Goldman CEO: We'll Defend our Reputation

Lloyd C. Blankfein. AP Photo/David Karp

Lloyd C. Blankfein.
AP Photo/David Karp
The SEC's fraud charges against Goldman Sachs may provide President Barack Obama with a golden opportunity to pursue his financial reform agenda, but Goldman execs are dismissing the federal suit as a "sucker punch," a top industry official told POLITICO.

Goldman executives believe they're being "set up as the villain in the administration's political campaign for Wall Street reform," the official said.

In the meantime, Goldman CEO Lloyd Blankfein is trying to reassure the troops, saying that the investment giant will weather the storm by keeping their focus on clients.

In a voice mail message left for employees Sunday, obtained by POLITICO, Blankfein said the following.

"This is Lloyd on Sunday in New York. Following my message to you on Friday, I wanted to update all of you and let you know that we have been taking all appropriate steps to defend the firm and its reputation. ... The extensive media coverage on the SEC's complaint is certainly uncomfortable, but given the anger directed at financial services, not completely surprising. Still, it is important to put the SEC;'s action in context. The core of the SEC's case is the allegation that one employee misled two professional investors by failing to disclose the role of another market participant in a transaction. Importantly, we had assumed risk in the deal and we lost money, just like the other two long investors. I will repeat what you have heard me say many times in the past: Goldman Sachs has never condoned and would never condone inappropriate activity by any of our people.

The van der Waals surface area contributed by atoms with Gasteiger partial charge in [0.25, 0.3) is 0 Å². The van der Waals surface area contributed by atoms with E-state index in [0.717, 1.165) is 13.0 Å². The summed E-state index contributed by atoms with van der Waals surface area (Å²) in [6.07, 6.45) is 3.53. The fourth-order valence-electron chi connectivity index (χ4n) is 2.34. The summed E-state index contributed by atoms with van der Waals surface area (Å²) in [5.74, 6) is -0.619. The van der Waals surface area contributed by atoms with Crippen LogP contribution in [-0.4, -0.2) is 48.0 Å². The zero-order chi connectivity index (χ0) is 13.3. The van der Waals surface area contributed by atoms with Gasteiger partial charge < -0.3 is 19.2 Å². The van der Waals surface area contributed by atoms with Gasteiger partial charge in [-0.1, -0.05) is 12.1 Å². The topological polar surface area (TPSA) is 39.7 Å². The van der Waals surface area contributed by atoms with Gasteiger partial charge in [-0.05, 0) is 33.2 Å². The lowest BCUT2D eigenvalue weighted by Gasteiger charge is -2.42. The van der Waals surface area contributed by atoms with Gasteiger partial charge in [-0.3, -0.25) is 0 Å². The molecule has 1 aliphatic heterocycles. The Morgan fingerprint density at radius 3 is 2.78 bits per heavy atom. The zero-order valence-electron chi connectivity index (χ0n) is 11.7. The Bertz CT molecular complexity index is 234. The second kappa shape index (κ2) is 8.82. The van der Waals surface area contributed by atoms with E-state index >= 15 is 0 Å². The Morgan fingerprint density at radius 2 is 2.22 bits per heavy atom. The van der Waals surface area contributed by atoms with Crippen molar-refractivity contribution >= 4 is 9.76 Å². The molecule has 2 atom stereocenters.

"On the contrary, we would be the first to condemn it and take immediate and appropriate action. Our responsibility as a financial intermediary requires it and our commitment to integrity and the firm's business principles demand it. ... In the meantime, be assured that our global team, including the Board of Directors and the Management Committee, is working diligently to address the complaint with the facts. To that end, in the next few weeks, Goldman Sachs will have the opportunity to appear before Congress and discuss our role and participation in the mortgage market more broadly. We look forward to discussing our strong record of prudent risk management. As you return to work on Monday morning, I ask that you maintain the level of focus on our clients that is at the heart of Goldman Sachs' success over the past 140 years. We have faced challenges before and our people have always responded through their skills, talent and focus on our clients. We will do that now, and in the process, re-affirm everything that defines Goldman Sachs. Thank you."


Blankfein will join other Goldman executives April 27 before a Homeland Security and Governmental Affairs subcommittee, which is investigating the role of investment banks into the financial crisis.

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  • Daniel Carty

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